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Spring Data MongoDB - Relation Modelling

MongoDB’s flexible schema allows for multiple patterns when it comes to modeling relationships between entities. Also, for many use cases, a denormalized data model (storing related data right within a single document) might be the best choice, because all information is kept in one place, so that the application requires fewer queries to fetch all data. However, this approach also has its downsides, such as potential data duplication, larger documents, and the maximum document size.

In general, MongoDB recommends using normalized data models when the advantages of embedding are neglected by the implications of duplication. In this blog post, we take a look at the different possibilities of linking documents with manual references and DBRefs when the need occurs to work with relations.

DBRef is MongoDB’s native element to express references to other documents with an explicit format { $db : …, $ref : …, $id : … } that holds information about the target database, collection, and id value of the references element, best suited to link to documents distributed across different collections.

Manual references, on the other hand, are simpler in structure (by storing only the id of the referenced document), but are, therefore, not as flexible when it comes to mixed collection references.

Having set the terminology, let’s introduce well known domain types, such as Book and Publisher, and their obvious relation to one another:

class Book {
    private String isbn13;
    private String title;
    private int pages;
}

class Publisher {
    private String name;
    private String arconym;
    private int foundationYear;
}

Embedding the Publisher within each and every Book is not an appealing option, as it would lead to data duplication and put an unnecessary burden on storage and maintainability:

class Book {
    // ...
    private Publisher publisher;
}

Though this storage format allows for atomic updates and offers the most flexibility when it comes to querying for specific attributes, the repetition of the Publisher information, as shown in the snippet below, might not be worth this cost:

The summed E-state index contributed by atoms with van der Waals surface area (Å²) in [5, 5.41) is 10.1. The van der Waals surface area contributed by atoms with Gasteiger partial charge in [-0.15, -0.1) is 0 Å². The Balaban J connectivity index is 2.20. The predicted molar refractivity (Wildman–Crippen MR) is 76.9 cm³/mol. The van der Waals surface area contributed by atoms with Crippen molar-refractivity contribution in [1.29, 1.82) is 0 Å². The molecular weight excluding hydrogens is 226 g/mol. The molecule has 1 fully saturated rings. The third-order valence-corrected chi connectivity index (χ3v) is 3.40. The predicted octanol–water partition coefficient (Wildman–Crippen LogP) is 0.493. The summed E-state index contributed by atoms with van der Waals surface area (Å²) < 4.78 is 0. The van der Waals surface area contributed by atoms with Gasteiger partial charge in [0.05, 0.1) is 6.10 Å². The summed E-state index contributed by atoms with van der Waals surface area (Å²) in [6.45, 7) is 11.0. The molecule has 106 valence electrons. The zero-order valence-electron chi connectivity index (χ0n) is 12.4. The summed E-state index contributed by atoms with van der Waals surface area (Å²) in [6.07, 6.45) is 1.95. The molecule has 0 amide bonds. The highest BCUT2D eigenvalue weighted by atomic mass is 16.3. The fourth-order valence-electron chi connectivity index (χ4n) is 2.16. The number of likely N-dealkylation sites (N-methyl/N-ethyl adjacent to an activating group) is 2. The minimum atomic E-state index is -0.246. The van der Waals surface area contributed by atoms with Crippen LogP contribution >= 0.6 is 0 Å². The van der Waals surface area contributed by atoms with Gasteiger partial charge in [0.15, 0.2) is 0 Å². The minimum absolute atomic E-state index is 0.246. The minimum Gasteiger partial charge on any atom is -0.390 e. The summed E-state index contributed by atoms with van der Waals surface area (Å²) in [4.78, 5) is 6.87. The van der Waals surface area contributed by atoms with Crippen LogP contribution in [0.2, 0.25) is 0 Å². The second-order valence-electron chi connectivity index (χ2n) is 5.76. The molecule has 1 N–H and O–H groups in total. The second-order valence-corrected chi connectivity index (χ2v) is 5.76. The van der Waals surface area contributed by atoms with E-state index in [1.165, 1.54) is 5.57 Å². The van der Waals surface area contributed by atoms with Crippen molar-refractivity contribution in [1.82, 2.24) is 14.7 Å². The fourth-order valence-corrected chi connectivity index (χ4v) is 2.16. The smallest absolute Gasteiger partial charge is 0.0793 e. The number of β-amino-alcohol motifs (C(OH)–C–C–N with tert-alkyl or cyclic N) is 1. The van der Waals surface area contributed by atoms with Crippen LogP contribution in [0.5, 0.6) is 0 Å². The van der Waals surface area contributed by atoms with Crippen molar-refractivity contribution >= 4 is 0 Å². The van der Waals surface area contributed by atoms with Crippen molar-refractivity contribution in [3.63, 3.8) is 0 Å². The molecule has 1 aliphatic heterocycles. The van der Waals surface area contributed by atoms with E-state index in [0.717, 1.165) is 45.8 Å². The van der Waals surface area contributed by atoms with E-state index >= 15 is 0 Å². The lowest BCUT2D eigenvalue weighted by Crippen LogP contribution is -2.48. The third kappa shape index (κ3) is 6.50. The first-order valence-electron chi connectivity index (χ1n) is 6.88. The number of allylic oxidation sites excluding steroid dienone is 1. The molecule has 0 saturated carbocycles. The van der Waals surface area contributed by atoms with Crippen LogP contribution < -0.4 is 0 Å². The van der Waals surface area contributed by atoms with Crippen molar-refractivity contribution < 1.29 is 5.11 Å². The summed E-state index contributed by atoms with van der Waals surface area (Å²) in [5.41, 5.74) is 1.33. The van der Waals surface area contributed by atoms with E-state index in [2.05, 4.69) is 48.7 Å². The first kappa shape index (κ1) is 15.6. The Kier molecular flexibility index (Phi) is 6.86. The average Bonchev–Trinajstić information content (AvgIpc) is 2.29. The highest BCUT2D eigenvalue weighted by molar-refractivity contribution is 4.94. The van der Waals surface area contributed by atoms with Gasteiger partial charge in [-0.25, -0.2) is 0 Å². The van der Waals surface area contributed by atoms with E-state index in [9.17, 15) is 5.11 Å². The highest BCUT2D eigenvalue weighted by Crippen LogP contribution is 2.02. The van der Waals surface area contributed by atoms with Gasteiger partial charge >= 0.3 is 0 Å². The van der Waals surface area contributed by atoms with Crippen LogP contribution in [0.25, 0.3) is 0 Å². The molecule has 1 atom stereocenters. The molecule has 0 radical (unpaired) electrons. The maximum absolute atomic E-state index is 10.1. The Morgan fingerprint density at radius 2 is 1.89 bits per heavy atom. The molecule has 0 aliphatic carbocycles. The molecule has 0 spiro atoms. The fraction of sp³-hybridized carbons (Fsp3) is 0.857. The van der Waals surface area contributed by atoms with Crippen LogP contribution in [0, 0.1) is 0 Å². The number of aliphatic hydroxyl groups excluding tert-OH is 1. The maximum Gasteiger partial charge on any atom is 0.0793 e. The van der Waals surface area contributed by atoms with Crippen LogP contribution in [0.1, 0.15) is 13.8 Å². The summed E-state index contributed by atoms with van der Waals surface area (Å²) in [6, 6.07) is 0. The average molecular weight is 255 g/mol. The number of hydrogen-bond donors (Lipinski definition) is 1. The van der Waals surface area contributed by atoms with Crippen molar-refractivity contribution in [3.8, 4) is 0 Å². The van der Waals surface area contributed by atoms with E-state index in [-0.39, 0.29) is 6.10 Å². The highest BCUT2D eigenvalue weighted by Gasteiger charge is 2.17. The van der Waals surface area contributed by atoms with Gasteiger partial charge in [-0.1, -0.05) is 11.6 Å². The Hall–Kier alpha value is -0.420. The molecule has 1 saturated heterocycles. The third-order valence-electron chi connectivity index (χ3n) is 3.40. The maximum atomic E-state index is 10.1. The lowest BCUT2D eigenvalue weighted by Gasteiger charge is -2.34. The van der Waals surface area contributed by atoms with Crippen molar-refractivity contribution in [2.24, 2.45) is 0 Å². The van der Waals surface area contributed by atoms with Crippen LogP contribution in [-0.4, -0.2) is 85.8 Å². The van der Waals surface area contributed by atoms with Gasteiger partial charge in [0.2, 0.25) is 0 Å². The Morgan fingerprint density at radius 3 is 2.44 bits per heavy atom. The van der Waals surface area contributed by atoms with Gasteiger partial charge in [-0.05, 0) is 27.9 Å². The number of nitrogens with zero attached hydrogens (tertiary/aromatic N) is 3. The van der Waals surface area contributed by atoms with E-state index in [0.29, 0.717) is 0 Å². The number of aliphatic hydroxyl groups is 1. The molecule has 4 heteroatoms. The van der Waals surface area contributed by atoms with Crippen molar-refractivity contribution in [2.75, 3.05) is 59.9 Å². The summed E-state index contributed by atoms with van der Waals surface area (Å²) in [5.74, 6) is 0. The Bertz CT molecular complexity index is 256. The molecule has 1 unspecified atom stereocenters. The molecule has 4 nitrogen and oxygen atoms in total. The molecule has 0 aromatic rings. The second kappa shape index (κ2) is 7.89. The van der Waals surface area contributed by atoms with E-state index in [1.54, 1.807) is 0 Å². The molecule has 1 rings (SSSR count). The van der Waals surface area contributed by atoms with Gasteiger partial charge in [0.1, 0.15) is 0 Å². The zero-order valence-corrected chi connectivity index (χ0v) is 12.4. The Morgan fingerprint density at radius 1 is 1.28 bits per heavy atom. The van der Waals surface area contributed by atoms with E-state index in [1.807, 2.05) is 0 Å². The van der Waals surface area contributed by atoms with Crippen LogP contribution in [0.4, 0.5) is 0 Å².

{
    "_id" : "617cfb",
    "isbn13" : "978-0345503800",
    "title" : "The Warded Man",
    "pages" : 432,
    "publisher" : {
        "name" : "Del Rey Books",
        "arconym" : "DRB",
        "foundationYear" : 1977
    }
}

The same goes for embedding a collection of Books within the Publisher, which causes unnecessarily large documents. Normalizing the model and working with linked documents can mitigate the issue.

A first step is to determine the direction of the relation, to figure out which part of the relation needs to hold the reference, if not both. This decision will influence our lookup, storage, and query options available later on.

Linking with DBRefs

In this case, the Publisher holds references to the associated Books. The idea is to store those references as an array within the Publisher document:

class Publisher {
    // ...
    @DBRef
    List<Book> books;
}

In the above snippet, the books property is annotated with @DBRef. This advises the Spring Data mapping layer to store elements of the property as MongoDB native $dbref elements, which looks like the following:

{
    "_id" : "833f7d",
    "name" : "Del Rey Books",
    "arconym" : "DRB",
    "foundationYear" : 1977,
    "books" : [
        {
            "$ref" : "book",
            "$id" : "617cfb"
        },
        {
            "$ref" : "book",
            "$id" : "23e78f"
        }
    ]
}

Using the @DBRef annotation lets us reduce storage size by not repeating all Publisher information within the Book, which is good. Still, this approach has its downsides. The Book no longer holds information about the publisher, which may impact queries that look up Books by attributes of the Publisher. The lack of back reference from the Book to the publisher will also affect performance when looking up the Publisher for a given Book, since we now have to issue a query against the Publisher collection that matches a Book.id against the books field of a publisher, instead of heading directly for its id. Additionally the books array in Publisher uses a complex object that stores more information than necessary, whereas a manual reference that uses the id alone would have been sufficient, since all references objects are held in the same target collection.

Fortunately, there are ways to improve, starting with adding a back reference to the Publisher, (for example, by its id):

class Book {
    // …
    private String publisherId;
}

Linking with Manual References

Next, let’s switch from DBRef to manual references for storing the collection of Book references. The obvious step would be to remove the @DBRef annotation and replace the List<Book> with a List<String>, as in the snippet below: